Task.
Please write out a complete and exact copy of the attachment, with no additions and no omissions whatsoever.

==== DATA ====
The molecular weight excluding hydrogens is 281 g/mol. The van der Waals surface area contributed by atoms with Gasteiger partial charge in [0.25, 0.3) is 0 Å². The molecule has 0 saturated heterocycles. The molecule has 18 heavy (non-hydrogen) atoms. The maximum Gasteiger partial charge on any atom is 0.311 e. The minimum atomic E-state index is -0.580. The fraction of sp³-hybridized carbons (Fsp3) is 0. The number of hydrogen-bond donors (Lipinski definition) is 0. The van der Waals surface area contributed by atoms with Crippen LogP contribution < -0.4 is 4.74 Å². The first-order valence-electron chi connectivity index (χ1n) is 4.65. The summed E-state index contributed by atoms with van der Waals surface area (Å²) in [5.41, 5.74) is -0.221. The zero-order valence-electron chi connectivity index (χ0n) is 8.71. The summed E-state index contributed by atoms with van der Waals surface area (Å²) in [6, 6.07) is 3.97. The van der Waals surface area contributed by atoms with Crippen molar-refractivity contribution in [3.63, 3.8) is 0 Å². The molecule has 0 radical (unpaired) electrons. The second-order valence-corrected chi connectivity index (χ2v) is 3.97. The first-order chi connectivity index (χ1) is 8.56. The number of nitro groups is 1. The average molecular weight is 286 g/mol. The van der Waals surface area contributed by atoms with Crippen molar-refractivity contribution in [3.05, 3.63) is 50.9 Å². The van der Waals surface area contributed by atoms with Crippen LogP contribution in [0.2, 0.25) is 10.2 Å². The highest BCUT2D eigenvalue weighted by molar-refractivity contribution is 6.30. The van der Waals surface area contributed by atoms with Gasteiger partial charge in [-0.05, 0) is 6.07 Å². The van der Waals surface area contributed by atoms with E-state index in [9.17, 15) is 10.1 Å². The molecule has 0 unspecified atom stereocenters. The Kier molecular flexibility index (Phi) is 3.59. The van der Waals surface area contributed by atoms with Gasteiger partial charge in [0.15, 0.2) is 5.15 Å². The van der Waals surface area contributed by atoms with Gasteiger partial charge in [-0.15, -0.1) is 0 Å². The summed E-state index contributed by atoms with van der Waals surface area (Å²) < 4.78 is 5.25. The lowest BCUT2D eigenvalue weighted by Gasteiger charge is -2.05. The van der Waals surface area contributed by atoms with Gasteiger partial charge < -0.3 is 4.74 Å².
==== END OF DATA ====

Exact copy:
The molecular weight excluding hydrogens is 281 g/mol. The van der Waals surface area contributed by atoms with Gasteiger partial charge in [0.25, 0.3) is 0 Å². The molecule has 0 saturated heterocycles. The molecule has 18 heavy (non-hydrogen) atoms. The maximum Gasteiger partial charge on any atom is 0.311 e. The minimum atomic E-state index is -0.580. The fraction of sp³-hybridized carbons (Fsp3) is 0. The number of hydrogen-bond donors (Lipinski definition) is 0. The van der Waals surface area contributed by atoms with Crippen LogP contribution < -0.4 is 4.74 Å². The first-order valence-electron chi connectivity index (χ1n) is 4.65. The summed E-state index contributed by atoms with van der Waals surface area (Å²) in [5.41, 5.74) is -0.221. The zero-order valence-electron chi connectivity index (χ0n) is 8.71. The summed E-state index contributed by atoms with van der Waals surface area (Å²) in [6, 6.07) is 3.97. The van der Waals surface area contributed by atoms with Crippen molar-refractivity contribution in [3.63, 3.8) is 0 Å². The molecule has 0 radical (unpaired) electrons. The second-order valence-corrected chi connectivity index (χ2v) is 3.97. The first-order chi connectivity index (χ1) is 8.56. The number of nitro groups is 1. The average molecular weight is 286 g/mol. The van der Waals surface area contributed by atoms with Crippen molar-refractivity contribution in [3.05, 3.63) is 50.9 Å². The van der Waals surface area contributed by atoms with Crippen LogP contribution in [0.2, 0.25) is 10.2 Å². The highest BCUT2D eigenvalue weighted by molar-refractivity contribution is 6.30. The van der Waals surface area contributed by atoms with Gasteiger partial charge in [-0.05, 0) is 6.07 Å². The van der Waals surface area contributed by atoms with E-state index in [9.17, 15) is 10.1 Å². The molecule has 0 unspecified atom stereocenters. The Kier molecular flexibility index (Phi) is 3.59. The van der Waals surface area contributed by atoms with Gasteiger partial charge in [0.15, 0.2) is 5.15 Å². The van der Waals surface area contributed by atoms with Gasteiger partial charge in [-0.15, -0.1) is 0 Å². The summed E-state index contributed by atoms with van der Waals surface area (Å²) < 4.78 is 5.25. The lowest BCUT2D eigenvalue weighted by Gasteiger charge is -2.05. The van der Waals surface area contributed by atoms with Gasteiger partial charge < -0.3 is 4.74 Å².